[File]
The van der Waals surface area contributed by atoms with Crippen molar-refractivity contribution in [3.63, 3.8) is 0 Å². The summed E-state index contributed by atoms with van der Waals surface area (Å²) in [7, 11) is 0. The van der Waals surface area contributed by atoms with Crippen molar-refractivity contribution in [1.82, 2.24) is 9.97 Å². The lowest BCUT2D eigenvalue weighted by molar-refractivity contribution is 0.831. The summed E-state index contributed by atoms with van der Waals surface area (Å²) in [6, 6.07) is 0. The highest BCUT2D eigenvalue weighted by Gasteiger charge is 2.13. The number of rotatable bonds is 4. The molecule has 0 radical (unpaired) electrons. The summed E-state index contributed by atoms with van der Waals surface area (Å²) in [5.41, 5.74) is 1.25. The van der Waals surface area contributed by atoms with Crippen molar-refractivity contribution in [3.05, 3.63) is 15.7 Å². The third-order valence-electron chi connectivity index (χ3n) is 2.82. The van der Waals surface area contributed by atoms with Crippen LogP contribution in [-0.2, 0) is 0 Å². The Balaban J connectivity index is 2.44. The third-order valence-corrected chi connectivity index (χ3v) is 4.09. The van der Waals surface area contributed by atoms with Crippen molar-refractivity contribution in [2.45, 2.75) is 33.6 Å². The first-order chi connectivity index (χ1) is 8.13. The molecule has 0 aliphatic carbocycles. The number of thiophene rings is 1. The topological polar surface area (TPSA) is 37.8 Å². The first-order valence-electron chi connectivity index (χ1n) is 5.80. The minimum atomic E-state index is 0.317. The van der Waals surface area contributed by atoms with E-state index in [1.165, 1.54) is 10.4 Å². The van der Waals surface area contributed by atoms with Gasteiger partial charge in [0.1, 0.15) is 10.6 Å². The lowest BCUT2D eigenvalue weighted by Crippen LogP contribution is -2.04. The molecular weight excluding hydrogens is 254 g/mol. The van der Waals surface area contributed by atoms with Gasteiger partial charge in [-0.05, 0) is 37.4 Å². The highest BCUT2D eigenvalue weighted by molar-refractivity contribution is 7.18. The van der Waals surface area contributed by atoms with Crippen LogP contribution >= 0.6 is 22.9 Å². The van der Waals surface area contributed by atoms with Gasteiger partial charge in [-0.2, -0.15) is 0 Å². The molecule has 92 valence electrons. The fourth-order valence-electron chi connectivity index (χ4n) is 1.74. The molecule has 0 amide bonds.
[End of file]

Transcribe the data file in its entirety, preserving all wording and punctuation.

The van der Waals surface area contributed by atoms with Crippen molar-refractivity contribution in [3.63, 3.8) is 0 Å². The summed E-state index contributed by atoms with van der Waals surface area (Å²) in [7, 11) is 0. The van der Waals surface area contributed by atoms with Crippen molar-refractivity contribution in [1.82, 2.24) is 9.97 Å². The lowest BCUT2D eigenvalue weighted by molar-refractivity contribution is 0.831. The summed E-state index contributed by atoms with van der Waals surface area (Å²) in [6, 6.07) is 0. The highest BCUT2D eigenvalue weighted by Gasteiger charge is 2.13. The number of rotatable bonds is 4. The molecule has 0 radical (unpaired) electrons. The summed E-state index contributed by atoms with van der Waals surface area (Å²) in [5.41, 5.74) is 1.25. The van der Waals surface area contributed by atoms with Crippen molar-refractivity contribution in [3.05, 3.63) is 15.7 Å². The third-order valence-electron chi connectivity index (χ3n) is 2.82. The van der Waals surface area contributed by atoms with Crippen LogP contribution in [-0.2, 0) is 0 Å². The Balaban J connectivity index is 2.44. The third-order valence-corrected chi connectivity index (χ3v) is 4.09. The van der Waals surface area contributed by atoms with Crippen molar-refractivity contribution in [2.45, 2.75) is 33.6 Å². The first-order chi connectivity index (χ1) is 8.13. The molecule has 0 aliphatic carbocycles. The number of thiophene rings is 1. The topological polar surface area (TPSA) is 37.8 Å². The first-order valence-electron chi connectivity index (χ1n) is 5.80. The minimum atomic E-state index is 0.317. The van der Waals surface area contributed by atoms with E-state index in [1.165, 1.54) is 10.4 Å². The van der Waals surface area contributed by atoms with Gasteiger partial charge in [0.1, 0.15) is 10.6 Å². The lowest BCUT2D eigenvalue weighted by Crippen LogP contribution is -2.04. The molecular weight excluding hydrogens is 254 g/mol. The van der Waals surface area contributed by atoms with Gasteiger partial charge in [-0.05, 0) is 37.4 Å². The highest BCUT2D eigenvalue weighted by molar-refractivity contribution is 7.18. The van der Waals surface area contributed by atoms with Crippen LogP contribution >= 0.6 is 22.9 Å². The van der Waals surface area contributed by atoms with Gasteiger partial charge in [-0.2, -0.15) is 0 Å². The molecule has 92 valence electrons. The fourth-order valence-electron chi connectivity index (χ4n) is 1.74. The molecule has 0 amide bonds.